Nine adolescents with bipolar disorder who had a baseline scan achieved symptomatic recovery during follow-up. Eleven adolescents with bipolar disorder who had a baseline scan did not achieve symptomatic recovery during the 12 months of follow-up assessments. ANCOVA revealed that baseline total amygdala volume was significantly greater in those who subsequently achieved symptomatic recovery as compared to those who did not have symptomatic recovery (d=1.34, p=0.02; Figure 3). Post-hoc analyses revealed that both right and left baseline amygdala volumes were significantly greater in those who subsequently achieved symptomatic recovery (d=1.2, p=0.008 and d=1.5, p=0.04, respectively). Additionally, an ANCOVA, using total brain volume change as the covariate, revealed no significant differences between those adolescents with bipolar disorder who achieved symptomatic recovery and those who did not in left amygdala volume change (p=0.8) nor right amygdala volume change (p=0.7).
Six adolescents with bipolar disorder developed substance use disorders during the 12 month follow-up period. Although, there were no statistically significant differences in baseline, year, or change in amygdala volumes between those with and without substance use during follow-up (smallest p=0.2), these findings should be interpreted with caution due to the small sample size.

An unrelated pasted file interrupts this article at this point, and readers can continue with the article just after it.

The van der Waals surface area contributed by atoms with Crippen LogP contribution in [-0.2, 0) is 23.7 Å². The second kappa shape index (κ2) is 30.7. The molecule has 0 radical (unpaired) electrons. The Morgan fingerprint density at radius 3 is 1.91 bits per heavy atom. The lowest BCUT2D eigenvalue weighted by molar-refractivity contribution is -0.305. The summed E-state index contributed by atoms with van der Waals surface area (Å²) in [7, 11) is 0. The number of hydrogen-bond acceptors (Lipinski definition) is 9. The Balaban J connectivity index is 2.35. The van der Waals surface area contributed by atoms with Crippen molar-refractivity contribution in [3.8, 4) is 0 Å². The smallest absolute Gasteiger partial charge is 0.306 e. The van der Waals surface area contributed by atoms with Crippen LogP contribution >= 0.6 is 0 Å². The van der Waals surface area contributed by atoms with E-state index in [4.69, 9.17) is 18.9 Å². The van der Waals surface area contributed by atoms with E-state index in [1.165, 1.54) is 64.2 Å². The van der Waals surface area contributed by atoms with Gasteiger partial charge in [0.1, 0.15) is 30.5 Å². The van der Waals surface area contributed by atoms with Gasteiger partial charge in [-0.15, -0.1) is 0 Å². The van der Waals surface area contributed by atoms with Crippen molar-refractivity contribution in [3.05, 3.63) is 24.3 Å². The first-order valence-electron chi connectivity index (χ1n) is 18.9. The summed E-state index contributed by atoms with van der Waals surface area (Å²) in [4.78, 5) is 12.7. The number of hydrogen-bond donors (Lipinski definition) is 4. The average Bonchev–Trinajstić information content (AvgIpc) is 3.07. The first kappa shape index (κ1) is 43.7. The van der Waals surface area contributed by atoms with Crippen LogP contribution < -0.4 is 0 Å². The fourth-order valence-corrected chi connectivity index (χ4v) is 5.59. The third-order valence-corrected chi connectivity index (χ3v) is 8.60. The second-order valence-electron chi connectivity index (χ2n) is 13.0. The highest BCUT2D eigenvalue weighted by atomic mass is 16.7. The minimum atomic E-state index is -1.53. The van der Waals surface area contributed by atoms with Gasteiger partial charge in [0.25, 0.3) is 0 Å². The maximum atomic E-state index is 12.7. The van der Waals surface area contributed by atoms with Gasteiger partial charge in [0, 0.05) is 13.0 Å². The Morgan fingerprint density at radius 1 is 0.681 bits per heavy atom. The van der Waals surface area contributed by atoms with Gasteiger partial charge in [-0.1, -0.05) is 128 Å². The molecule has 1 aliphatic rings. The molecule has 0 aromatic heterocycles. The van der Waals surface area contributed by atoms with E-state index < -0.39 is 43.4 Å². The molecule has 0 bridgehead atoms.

Consistent with findings from Kalmar and colleagues, who reported abnormal changes in prefrontal regions over time in adolescents with bipolar disorder, our study suggests abnormalities in amygdala development during the first year following the initial manic episode in adolescents with bipolar I disorder.32 Specifically, our results indicate that adolescents with bipolar disorder do not exhibit abnormalities in amygdala volumes at the onset of manic illness. However, adolescents with bipolar disorder failed to exhibit increases in amygdala volumes over the first year following their initial manic episode that were observed in healthy adolescents and adolescents with ADHD during the same time period. Similar to healthy adolescents, adolescents with ADHD showed increases in amygdala volumes, suggesting that abnormal amygdala neurodevelopment may be useful as a marker associated with illness progression for adolescent bipolar disorder. During healthy adolescent brain development, there are visible patterns of growth that take place in the limbic system. For example, prior studies of healthy adolescent neurodevelopment indicate that the temporal lobe structures (amygdala and hippocampus) increase in volume with age.33 Our findings of decreased amygdala volume in adolescents with bipolar disorder at one year, but not at the time of the first manic episode, are consistent with cross-sectional reports of decreased amygdala volumes in adolescents with bipolar disorder, as well as reports indicating that these abnormalities are not present in adolescents at risk for developing bipolar disorder, prior to illness onset.34–41